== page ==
Cooking with the AI

What can I tell you? The weather has been amazing. Someone mentioned Hemingway’s Moveable Feast to me, and I realized I hadn’t read it in literally decades, so now I’m reading it again, and it’s so good.

I’m trying to steer a course between devouring it all in a couple of hours and then being sad, and reading it so slowly that I forget I’m reading it entirely and never finish.

So just now I went onto the front porch in the air, and read the chapter about the waiters at his favorite café and their moustaches and then I made myself stop and come back inside.

I’ve been playing with GPT3 more! Lots more. So I’ll tell you about just a little of that.

I started giving it (GPT3 via AI Dungeon) recipe titles and watching it generate recipes, and that went really well. This one:



2 1/2 cups all-purpose flour
1 tsp. baking soda
1/2 tsp. salt
Zest of 4 small lemons
2 large eggs
3/4 cup vegetable oil
1 cup white sugar
1 cup brown sugar
1 tsp. vanilla extract
1 tsp. orange extract
2 cups powdered sugar
3 tbsp. fresh orange juice

In a large bowl, whisk together the flour, baking soda, salt and lemon zest. Set aside.

In a medium bowl, whisk together the eggs, oil, white sugar, brown sugar and vanilla and orange extracts. Add the liquid ingredients to the dry ingredients and stir until just combined. Cover the dough and refrigerate for at least 2 hours.

In a small bowl, whisk together the powdered sugar and orange juice.

Preheat oven to 375 degrees F.

Form level tablespoons of cookie dough into balls and place 2 inches apart on ungreased cookie sheets. Bake for 10 to 12 minutes, until lightly browned but still soft. Remove from the oven and immediately roll the warm cookies in powdered sugar mixture. Place on wire racks to cool.

Makes 5 dozen cookies.

The first thing I said about it was that it obviously wouldn’t make as many as five dozen cookies, haha! That turned out to be completely wrong.

I made it, halved, and got just shy of 30 cookies, and that was without the lemon zest (we didn’t have any lemons), and with some of the cookies larger than instructed, so a full recipe would have made just about 60, or five dozen, cookies.

I also said (in a chat at work, where I’ve been amusing people with GPT3 tales also) that surely not all of the confectioner’s sugar would be used up, since it was just for the glaze. But in fact every bit of the glaze was used up, so I was wrong about that also.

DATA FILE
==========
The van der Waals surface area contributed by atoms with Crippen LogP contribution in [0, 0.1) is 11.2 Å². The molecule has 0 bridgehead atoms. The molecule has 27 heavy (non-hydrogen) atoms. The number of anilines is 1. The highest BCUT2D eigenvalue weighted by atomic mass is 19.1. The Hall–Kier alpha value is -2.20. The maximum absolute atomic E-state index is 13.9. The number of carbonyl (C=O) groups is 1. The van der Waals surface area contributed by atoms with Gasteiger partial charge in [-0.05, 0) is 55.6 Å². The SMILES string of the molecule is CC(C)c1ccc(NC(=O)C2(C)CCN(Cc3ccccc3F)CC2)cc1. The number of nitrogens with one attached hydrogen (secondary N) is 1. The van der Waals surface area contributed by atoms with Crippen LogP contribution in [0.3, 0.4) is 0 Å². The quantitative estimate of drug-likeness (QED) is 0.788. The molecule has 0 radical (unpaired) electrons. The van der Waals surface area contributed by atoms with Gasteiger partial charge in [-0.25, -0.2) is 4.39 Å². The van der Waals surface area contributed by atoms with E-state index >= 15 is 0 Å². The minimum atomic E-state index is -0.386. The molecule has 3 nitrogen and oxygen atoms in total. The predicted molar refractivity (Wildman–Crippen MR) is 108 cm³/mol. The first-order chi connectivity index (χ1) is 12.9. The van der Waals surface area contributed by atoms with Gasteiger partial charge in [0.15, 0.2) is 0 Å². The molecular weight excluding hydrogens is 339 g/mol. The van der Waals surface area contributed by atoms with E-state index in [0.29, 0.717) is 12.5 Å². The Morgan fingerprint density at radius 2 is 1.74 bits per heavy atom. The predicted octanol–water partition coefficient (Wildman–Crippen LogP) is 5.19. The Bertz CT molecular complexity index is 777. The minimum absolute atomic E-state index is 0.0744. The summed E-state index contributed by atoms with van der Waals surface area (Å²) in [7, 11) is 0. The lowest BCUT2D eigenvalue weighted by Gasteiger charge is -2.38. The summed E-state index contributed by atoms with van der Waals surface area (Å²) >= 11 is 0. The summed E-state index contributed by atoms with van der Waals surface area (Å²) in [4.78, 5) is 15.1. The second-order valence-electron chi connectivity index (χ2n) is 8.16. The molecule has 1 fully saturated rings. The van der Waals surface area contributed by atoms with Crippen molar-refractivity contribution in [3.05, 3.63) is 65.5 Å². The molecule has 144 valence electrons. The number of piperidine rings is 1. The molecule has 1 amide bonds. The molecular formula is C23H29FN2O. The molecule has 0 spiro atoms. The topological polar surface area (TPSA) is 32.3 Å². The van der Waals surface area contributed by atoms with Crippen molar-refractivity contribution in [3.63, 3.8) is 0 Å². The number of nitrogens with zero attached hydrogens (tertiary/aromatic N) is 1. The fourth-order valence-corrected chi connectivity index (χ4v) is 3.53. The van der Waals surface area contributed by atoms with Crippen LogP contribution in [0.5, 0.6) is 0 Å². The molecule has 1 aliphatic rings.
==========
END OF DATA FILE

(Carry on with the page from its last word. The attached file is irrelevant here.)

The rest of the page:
And the cookies were very good! So clearly the AI triumphed there.

Feeling rather inferior, I typed the title of a bread recipe in French with the idea that it would certainly mess up amusingly: “NOTRE RECETTE DE PAIN SIMPLE FAVORITE”. The AI (showing off) added “DE STEVE” to the end, as I’d mentioned Steve in an earlier recipe, and produced this quite plausible recipe. The main oddnesses are that it specifies “levure de farine”, or “flour leavening”, which doesn’t seem to be a term whose meaning anyone knows, and that the baking time (15 minutes) is ridiculous. It’s also unusual to cut the butter into the dough in a bread recipe, but YOLO.

I made it assuming that Active Dry Yeast would do for “levure de farine” and that I should cook it until it was actually done (50 minutes rather than 15), and it was quite good!

I posted a lasagna recipe that it made to the Pastafarians group at work (it needed more traffic), and based on a comment on that I had it make a lasagna recipe based on a title in Italian, and it also did a wild job. The main oddity is that it listed an optional garnish of Wakame seaweed, which seems to have been a rather novel invention on its part (although it is sometimes used as a garnish on entirely different things).

So that was all fun!